Mike Piazza received a scholarship out of high school to the University of Miami. He decided to leave for a junior college because he wasn’t playing. He admits he was very good.
“I had power in batting practice,” he said. “But in the games, I wasn’t really good.” For those of you who know of his Hall of Fame career, that may seem shocking because he became known as a homerun hitting catcher.
His father grew up with and stayed friends with Tommy Lasorda, the manager of the Dodgers. He asked his father if he could speak to Lasorda about him. Lasorda told his dad that he would draft Mike as a favor because you would always look good on his resume. He could go to another school and because he had been drafted get a chance to play.
Rather than try to go to college route, Piazza decides to play rookie ball, the lowest level in professional baseball for $850 a month. Even then, he was bouncing around because he wasn’t particularly good. He was 19 or 20 years old, had the dream of being a professional baseball player, and thought I should do this now because later on I can always get a job.
He started to train at the gym and put on 15 pounds of muscle. One day, the A ball manager told him, “You’ve been hanging around here long enough. I will put you in. You got one shot to play and you’re out of here.”
I was a nice way of helping someone with their confidence, wasn’t it?
Piazza thought to himself “What the heck. I’ve got nothing to lose,” and started to relax. He had 29 home runs that season. That winter, he played ball in Mexico against major league baseball players. The next season he progressed from AA baseball to AAA baseball to the major leagues.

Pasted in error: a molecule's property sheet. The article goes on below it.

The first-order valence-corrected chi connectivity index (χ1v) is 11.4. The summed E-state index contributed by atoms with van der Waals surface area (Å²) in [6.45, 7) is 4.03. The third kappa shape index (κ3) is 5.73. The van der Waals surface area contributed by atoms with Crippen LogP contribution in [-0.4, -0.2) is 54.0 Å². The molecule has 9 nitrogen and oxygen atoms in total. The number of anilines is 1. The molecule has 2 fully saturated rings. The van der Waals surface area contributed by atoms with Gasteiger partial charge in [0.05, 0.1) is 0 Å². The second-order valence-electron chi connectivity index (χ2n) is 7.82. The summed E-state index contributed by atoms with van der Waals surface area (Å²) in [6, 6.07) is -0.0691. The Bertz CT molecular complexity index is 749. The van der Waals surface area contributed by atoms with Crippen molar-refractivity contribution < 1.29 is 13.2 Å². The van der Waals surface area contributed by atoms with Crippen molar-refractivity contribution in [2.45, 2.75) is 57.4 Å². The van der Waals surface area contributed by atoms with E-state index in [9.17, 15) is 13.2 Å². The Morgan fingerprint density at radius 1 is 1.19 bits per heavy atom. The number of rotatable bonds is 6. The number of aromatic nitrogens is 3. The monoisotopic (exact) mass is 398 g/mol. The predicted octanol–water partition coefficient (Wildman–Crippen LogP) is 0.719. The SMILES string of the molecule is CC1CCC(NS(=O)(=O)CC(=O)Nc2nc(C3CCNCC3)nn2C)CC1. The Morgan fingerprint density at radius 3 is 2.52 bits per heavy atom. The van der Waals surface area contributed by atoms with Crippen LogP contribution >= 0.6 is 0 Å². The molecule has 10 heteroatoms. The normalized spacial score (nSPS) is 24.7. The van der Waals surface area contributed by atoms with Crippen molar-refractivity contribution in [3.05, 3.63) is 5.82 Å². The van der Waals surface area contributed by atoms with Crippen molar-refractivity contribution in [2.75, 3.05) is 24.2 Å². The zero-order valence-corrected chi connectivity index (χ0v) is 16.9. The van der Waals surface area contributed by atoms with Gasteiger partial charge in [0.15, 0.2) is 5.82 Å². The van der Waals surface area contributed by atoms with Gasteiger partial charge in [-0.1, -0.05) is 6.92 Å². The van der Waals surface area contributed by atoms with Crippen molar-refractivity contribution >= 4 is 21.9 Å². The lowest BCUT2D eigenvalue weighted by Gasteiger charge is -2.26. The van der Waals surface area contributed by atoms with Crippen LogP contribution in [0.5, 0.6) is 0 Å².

“Once you get in that situation and know you can do it, that’s half the battle,” Piazza said.
Let’s review what he did.
He had a dream and followed it.
He was in the process of failing.
The set his sights one level lower (junior college) and did okay.
He used his resources (his father) to get an opportunity (being drafted).
He starts to play and is failing again.
He puts in the work in the gym to improve.
He gets an opportunity to perform and does.
At the end of the season, he continues to work in Mexico, stretching himself against major league baseball players.
Along the way, success builds confidence that he can do this.
Confidence and success feed on themselves and helps him rise through the Dodgers’ system to the major leagues.
While there, he delivered and became a Hall of Fame baseball player.
Can you see where you can adapt this to yourself?
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Ⓒ The Big Game Hunter, Inc., Asheville, NC 2021
ABOUT JEFF ALTMAN, THE BIG GAME HUNTER
Jeff Altman, The Big Game Hunter is a career and leadership coach who worked as a recruiter for more than 40 years. He is the host of “No BS Job Search Advice Radio,” the #1 podcast in iTunes for job search with more than 2000 episodes. He also hosts Job Search TV on YouTube, Amazon, and Roku, as well as on BingeNetworks.tv for Apple TV, and 90+ smart sets.
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